Fans who take the bus to see the Dave Matthews Band perform at Jones Beach on Tuesday may find themselves asking Dave for a ride home.
The Nassau Inter-County Express, or NICE Bus, has discontinued its nighttime summer bus runs from Jones Beach to Freeport and Hicksville on concert nights, calling the service costly and "inefficient."
NICE has also axed the sparsely-used N87 route, which ran between the Hicksville LIRR station and Jones Beach during the summer. The changes are expected to save NICE about $16,000 annually.
"The concert event service was very inefficient and was heavily subsidized by NICE," agency spokesman Andrew Kraus said in a statement. "As a result, NICE decided that those resources could be better used for service on other routes, especially those serving daily riders of the system."
The decision came as the agency sought ways to close a $5.3 million budget gap that would not "impact regular riders of the system, including daily commuters," Kraus said.
Nassau last week announced it was increasing its subsidy to NICE by $1.5 million, and also converting $3.8 million in state capital dollars into bus operating funds, to close the budget gap and avoid service cuts. NICE's parent company, Transdev, also said it would cut $500,000 in administrative costs.
Nassau Legis. Judy Jacobs (D-Woodbury) said Wednesday she was surprised to learn that, despite that plan, NICE still scaled back its Jones Beach service.
"This may seem minor to people . . . but, at the same time, it is a cut," Jacobs said. "It is indicative that we're right on the edge of being able to function. The scary part is, where do they go next year?"
NICE officials said they routinely make small adjustments to service, and that the Jones Beach changes represent less than one half of 1 percent of total bus service. They also pointed out that Nassau's previous bus operator, the Metropolitan Transportation Authority, had also eliminated all Jones Beach service in 2010. NICE restored it upon taking over the system in 2012.
NICE is keeping daytime service on the N88, which runs between Jones Beach and Freeport, with the last bus departing the beach at 9 p.m.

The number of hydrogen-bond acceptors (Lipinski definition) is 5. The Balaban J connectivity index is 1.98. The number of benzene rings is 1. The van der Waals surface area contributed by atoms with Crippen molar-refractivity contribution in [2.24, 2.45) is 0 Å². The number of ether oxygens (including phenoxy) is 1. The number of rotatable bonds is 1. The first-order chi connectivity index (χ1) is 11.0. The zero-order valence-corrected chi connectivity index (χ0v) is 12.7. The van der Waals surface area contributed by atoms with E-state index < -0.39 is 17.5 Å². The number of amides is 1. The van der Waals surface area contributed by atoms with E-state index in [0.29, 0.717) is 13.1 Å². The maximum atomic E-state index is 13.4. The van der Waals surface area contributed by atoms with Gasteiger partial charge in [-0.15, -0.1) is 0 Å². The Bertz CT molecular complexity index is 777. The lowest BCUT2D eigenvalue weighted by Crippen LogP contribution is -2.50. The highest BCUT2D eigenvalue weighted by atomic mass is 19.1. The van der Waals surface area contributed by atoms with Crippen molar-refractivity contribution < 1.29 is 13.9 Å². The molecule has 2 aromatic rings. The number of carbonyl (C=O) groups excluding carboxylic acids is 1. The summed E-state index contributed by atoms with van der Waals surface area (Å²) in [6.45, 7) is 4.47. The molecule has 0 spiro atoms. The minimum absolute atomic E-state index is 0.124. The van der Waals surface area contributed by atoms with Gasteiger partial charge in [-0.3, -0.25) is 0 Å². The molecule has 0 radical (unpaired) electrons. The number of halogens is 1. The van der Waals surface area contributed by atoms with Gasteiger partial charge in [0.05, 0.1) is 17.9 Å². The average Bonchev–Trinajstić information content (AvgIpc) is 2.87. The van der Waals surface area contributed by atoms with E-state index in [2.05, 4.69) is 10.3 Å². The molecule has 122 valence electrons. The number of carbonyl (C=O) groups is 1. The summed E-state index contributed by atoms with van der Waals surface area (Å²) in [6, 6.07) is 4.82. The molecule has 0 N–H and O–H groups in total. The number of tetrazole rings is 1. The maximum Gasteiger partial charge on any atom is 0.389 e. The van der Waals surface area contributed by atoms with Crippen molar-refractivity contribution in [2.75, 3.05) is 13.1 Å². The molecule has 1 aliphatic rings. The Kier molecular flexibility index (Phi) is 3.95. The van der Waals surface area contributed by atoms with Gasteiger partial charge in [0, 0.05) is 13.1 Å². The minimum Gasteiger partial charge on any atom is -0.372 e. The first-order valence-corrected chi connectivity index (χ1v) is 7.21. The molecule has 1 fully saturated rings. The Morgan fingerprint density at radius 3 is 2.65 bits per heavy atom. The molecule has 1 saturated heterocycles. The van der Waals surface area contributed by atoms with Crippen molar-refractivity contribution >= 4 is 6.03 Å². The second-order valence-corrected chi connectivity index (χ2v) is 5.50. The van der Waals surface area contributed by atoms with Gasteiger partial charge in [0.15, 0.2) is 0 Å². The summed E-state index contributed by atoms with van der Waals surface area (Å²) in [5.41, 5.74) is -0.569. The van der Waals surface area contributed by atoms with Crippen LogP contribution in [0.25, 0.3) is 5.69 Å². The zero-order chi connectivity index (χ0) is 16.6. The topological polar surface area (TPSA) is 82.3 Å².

NICE made the call to shelve the N87 because it was "significantly underutilized," with buses often traveling empty, Kraus said.
But the return-trip concert buses were occasionally packed, especially following a performance by an artist that appealed to younger fans.
"I believe those buses were very well-patronized," NICE rider John Michno of Westbury told NICE's governing panel, the Nassau Bus Transit Committee, at a meeting last week. "I think that was a mistake. I don't know how those people are going to get back from the concerts."
NICE chief executive Michael Setzer said Wednesday that the agency has received no complaints about stranded customers after the two concerts Jones Beach held this season. He said while the buses were sometimes full, ridership was unpredictable -- as were the times when concerts would let out.
"We'd have a driver down there, probably on overtime, basically waiting for a concert to end, and possibly carrying a few people back to Freeport," Setzer said. "It was a very poor use of public funds, I thought."
Setzer said NICE had some preliminary discussions with Live Nation, which operates Nikon at Jones Beach Theater, about subsidizing the service, but no agreement was reached.
In a statement, Live Nation said it is "taking steps to provide alternative options which are both convenient and safe for our guests" and noted that the theater offers "many fan friendly" transportation choices, including through a national partnership with Uber.